Seafood such as gambas or lobster will taste delicious if you broil them, flambé them and top them with melted butter. Blood pudding, a simple and cheap dish, will taste quite different and fancy when flambéed. Flambé one roast duck or pheasant will add apple-like aromas to the skin and flavor the gravy. To emphasize the Norman character of these aromas, just add baked apples and some fresh cream…As for flambé pancakes they are worldwide famous. And so is flambéed tarte fine aux pommes (apple pie) or crème brûlée aux pommes.
Calvados is often used to deglaze one pan and add flavor to creamy sauces. Using Calvados to deglaze the frying pan in which veal cutlets have just cooked and then adding fresh cream is one of the classical ways of preparing Norman veal.
The combination of Calvados and fresh cream added to the sauce gives spectacular flavor to the dish. Adding some drops of Calvados to whipped cream used to top baked apples will make one splendid and simple dessert and nothing can match Tarte Tatin better than Calvados ice cream.
All over the world, chefs enjoy cooking with Calvados once in a while. In Italy I was given the opportunity to taste some interesting recipes such as: Millefeuilles of rocket salad and swordfish marinated in Calvados with stewed apples, risotto with caciocavallo cheese and Calvados, braised buffalo with Calvados.
Veal chops (Serves 4)
- 4 nice veal chops
- 100g fresh cream
- 5cl calvados
- 250g mushrooms
- 50g unsalted butter
- Salt, pepper.
In a hot frying pan, melt half of the butter, add the veal chops, let them brown slightly on each side, season with salt and pepper. Lower the heat. Cook for about 6 to 8 minutes. Then remove the meat, deglaze with calvados, add the cream and the veal chops.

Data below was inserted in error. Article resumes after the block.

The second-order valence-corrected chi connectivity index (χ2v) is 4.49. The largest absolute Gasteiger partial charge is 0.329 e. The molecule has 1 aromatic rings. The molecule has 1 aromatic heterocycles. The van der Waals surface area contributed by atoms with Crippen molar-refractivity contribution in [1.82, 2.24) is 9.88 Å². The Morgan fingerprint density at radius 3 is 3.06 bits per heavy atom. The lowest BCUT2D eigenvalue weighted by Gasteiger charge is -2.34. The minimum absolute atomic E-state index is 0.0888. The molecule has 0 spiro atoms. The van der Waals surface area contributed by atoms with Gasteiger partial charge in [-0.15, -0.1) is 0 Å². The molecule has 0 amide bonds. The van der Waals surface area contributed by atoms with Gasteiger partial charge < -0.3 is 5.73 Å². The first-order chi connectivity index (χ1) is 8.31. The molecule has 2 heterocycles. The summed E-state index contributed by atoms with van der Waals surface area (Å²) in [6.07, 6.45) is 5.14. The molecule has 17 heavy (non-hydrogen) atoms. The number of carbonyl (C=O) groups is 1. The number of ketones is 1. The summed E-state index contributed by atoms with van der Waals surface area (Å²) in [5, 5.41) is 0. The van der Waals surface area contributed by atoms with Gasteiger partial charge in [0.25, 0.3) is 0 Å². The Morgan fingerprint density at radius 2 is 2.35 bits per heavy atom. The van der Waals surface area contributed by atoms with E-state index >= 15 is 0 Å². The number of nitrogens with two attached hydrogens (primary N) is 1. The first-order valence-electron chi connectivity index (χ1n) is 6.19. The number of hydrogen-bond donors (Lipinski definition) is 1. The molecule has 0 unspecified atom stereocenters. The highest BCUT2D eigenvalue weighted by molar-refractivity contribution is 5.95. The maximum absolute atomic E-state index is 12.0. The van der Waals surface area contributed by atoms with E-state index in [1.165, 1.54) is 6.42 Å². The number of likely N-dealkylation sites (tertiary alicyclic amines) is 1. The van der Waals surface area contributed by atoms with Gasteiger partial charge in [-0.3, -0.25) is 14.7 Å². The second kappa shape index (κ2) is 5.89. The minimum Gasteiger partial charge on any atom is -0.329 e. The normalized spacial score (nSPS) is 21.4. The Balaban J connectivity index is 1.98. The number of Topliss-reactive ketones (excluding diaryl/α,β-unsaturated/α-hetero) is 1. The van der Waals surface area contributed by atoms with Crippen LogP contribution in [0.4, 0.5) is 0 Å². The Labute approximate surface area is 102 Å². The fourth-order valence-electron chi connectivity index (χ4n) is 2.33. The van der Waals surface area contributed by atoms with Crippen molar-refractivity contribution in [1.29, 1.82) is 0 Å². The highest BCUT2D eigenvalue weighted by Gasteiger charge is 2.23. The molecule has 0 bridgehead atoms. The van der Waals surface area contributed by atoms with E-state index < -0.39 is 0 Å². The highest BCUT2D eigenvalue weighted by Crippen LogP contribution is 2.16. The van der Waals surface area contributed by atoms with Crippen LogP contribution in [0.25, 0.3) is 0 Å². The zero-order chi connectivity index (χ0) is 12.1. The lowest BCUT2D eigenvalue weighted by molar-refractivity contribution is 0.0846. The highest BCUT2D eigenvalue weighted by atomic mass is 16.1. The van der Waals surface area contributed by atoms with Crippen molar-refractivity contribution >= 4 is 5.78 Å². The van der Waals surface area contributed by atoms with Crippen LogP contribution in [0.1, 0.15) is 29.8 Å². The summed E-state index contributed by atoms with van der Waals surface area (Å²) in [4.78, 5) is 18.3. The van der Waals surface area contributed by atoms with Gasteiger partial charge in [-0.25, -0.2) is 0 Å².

Meanwhile, in another pan, cook the sliced mushrooms, adding some thyme and little salt.
Pour the mushrooms in the meat sauce. Make sure it is hot enough and serve.
Pork roast or chops will also taste delicious if you deglaze the pan with calvados.
Cinnamon Panna Cotta with « Calvamelized » apple dices. (serve 4)
For the Panna Cotta
- 200g heavy cream
- 20 cl whole milk
- 50g sugar
- 1 cinnamon stick
- 1 vanilla bean split
- 1 packet plain gelatin
- 7.5 cl cold water.
For the apple dices:
- 1 medium sized Granny Smith apple, peeled, cored and cut into 1cm pieces
- 50g butter
- 50g brown sugar
- 3cl calvados
Combine cream, milk, cinnamon sticks and vanilla in a sauce pan. Bring to a simmer over medium heat and then remove from heat. Let spices infuse for 30 minutes. Remove cinnamon and vanilla.
In a bowl, sprinkle gelatin on cold water. Let it soften for 5 minutes.
Reheat the mixture cream/ milk until it is very warm. Add the gelatin and stir. Keep stirring until the gelatin is totally dissolved.
Divide the Panna Cotta into 4 small bowls and refrigerate for 2 hours minimum.
Before serving caramelize the apple dices in a pan with butter, sugar and calvados. Decorate the pannacotta with the « calvamelized » apple dices.
Apple sabayon with calvados (serves 4)
- 4 Granny Smith apples
- 1 lemon
- a pinch of cinnamon
- 50g brown sugar
- 50g butter
- 5cl calvados
- 1 packet ginger biscuits
For the sabayon:
- 4 egg yolks
- 75g sugar
- 20cl cider
- 5cl calvados
Peel and cut the apples into 8 pieces. Squeeze lemon juice on them. Bake the apples in butter and sugar, sprinkle some cinnamon. Flambé the apples. Cut the biscuits into small pieces and spread them on individual baking plates. Arrange the apples on the biscuits.
In a pot, mix sugar and yolks and then add cider and calvados. Keep whipping the blend over low fire until it is nice and creamy. Make sure you do not cook the egg yolks!
Pour the mixture on the apples and keep it under the broiler for 2 to 3 minutes to get a nice light brown color. Serve it right away.